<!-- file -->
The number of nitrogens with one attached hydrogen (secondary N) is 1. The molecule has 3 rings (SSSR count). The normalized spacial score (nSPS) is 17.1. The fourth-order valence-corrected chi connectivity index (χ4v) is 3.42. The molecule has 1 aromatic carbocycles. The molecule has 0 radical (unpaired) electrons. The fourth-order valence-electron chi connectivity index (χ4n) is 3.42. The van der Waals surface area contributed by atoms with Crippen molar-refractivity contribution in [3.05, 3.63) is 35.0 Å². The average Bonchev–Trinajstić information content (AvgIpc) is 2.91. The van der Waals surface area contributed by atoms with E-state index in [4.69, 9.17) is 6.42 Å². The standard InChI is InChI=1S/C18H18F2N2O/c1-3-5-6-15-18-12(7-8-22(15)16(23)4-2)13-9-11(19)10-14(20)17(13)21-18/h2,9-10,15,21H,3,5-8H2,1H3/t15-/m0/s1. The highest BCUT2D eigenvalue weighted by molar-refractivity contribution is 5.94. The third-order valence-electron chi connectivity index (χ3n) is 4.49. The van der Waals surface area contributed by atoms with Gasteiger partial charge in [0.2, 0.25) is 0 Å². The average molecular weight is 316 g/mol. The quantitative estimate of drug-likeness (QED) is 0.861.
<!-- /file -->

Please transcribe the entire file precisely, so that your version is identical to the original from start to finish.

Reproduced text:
The number of nitrogens with one attached hydrogen (secondary N) is 1. The molecule has 3 rings (SSSR count). The normalized spacial score (nSPS) is 17.1. The fourth-order valence-corrected chi connectivity index (χ4v) is 3.42. The molecule has 1 aromatic carbocycles. The molecule has 0 radical (unpaired) electrons. The fourth-order valence-electron chi connectivity index (χ4n) is 3.42. The van der Waals surface area contributed by atoms with Crippen molar-refractivity contribution in [3.05, 3.63) is 35.0 Å². The average Bonchev–Trinajstić information content (AvgIpc) is 2.91. The van der Waals surface area contributed by atoms with E-state index in [4.69, 9.17) is 6.42 Å². The standard InChI is InChI=1S/C18H18F2N2O/c1-3-5-6-15-18-12(7-8-22(15)16(23)4-2)13-9-11(19)10-14(20)17(13)21-18/h2,9-10,15,21H,3,5-8H2,1H3/t15-/m0/s1. The highest BCUT2D eigenvalue weighted by molar-refractivity contribution is 5.94. The third-order valence-electron chi connectivity index (χ3n) is 4.49. The van der Waals surface area contributed by atoms with Gasteiger partial charge in [0.2, 0.25) is 0 Å². The average molecular weight is 316 g/mol. The quantitative estimate of drug-likeness (QED) is 0.861.